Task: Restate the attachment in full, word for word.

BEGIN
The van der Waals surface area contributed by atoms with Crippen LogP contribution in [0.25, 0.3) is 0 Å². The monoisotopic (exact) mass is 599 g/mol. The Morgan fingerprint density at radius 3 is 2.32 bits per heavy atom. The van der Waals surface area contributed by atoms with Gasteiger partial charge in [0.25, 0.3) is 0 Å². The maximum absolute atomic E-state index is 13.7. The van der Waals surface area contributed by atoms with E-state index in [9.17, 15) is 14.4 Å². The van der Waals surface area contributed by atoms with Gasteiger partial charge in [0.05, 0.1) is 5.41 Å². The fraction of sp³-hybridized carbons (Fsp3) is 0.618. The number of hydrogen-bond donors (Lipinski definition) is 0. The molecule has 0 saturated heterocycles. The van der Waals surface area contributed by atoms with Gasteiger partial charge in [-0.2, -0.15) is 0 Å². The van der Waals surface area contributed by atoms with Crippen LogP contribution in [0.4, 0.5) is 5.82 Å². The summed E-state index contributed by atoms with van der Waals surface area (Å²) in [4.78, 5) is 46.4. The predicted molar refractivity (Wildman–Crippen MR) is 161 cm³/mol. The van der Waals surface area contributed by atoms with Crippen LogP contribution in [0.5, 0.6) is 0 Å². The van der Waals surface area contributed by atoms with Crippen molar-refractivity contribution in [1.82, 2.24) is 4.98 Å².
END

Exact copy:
The van der Waals surface area contributed by atoms with Crippen LogP contribution in [0.25, 0.3) is 0 Å². The monoisotopic (exact) mass is 599 g/mol. The Morgan fingerprint density at radius 3 is 2.32 bits per heavy atom. The van der Waals surface area contributed by atoms with Gasteiger partial charge in [0.25, 0.3) is 0 Å². The maximum absolute atomic E-state index is 13.7. The van der Waals surface area contributed by atoms with E-state index in [9.17, 15) is 14.4 Å². The van der Waals surface area contributed by atoms with Gasteiger partial charge in [0.05, 0.1) is 5.41 Å². The fraction of sp³-hybridized carbons (Fsp3) is 0.618. The number of hydrogen-bond donors (Lipinski definition) is 0. The molecule has 0 saturated heterocycles. The van der Waals surface area contributed by atoms with Gasteiger partial charge in [-0.2, -0.15) is 0 Å². The van der Waals surface area contributed by atoms with Crippen LogP contribution in [0.4, 0.5) is 5.82 Å². The summed E-state index contributed by atoms with van der Waals surface area (Å²) in [4.78, 5) is 46.4. The predicted molar refractivity (Wildman–Crippen MR) is 161 cm³/mol. The van der Waals surface area contributed by atoms with Crippen LogP contribution in [0.5, 0.6) is 0 Å². The van der Waals surface area contributed by atoms with Crippen molar-refractivity contribution in [1.82, 2.24) is 4.98 Å².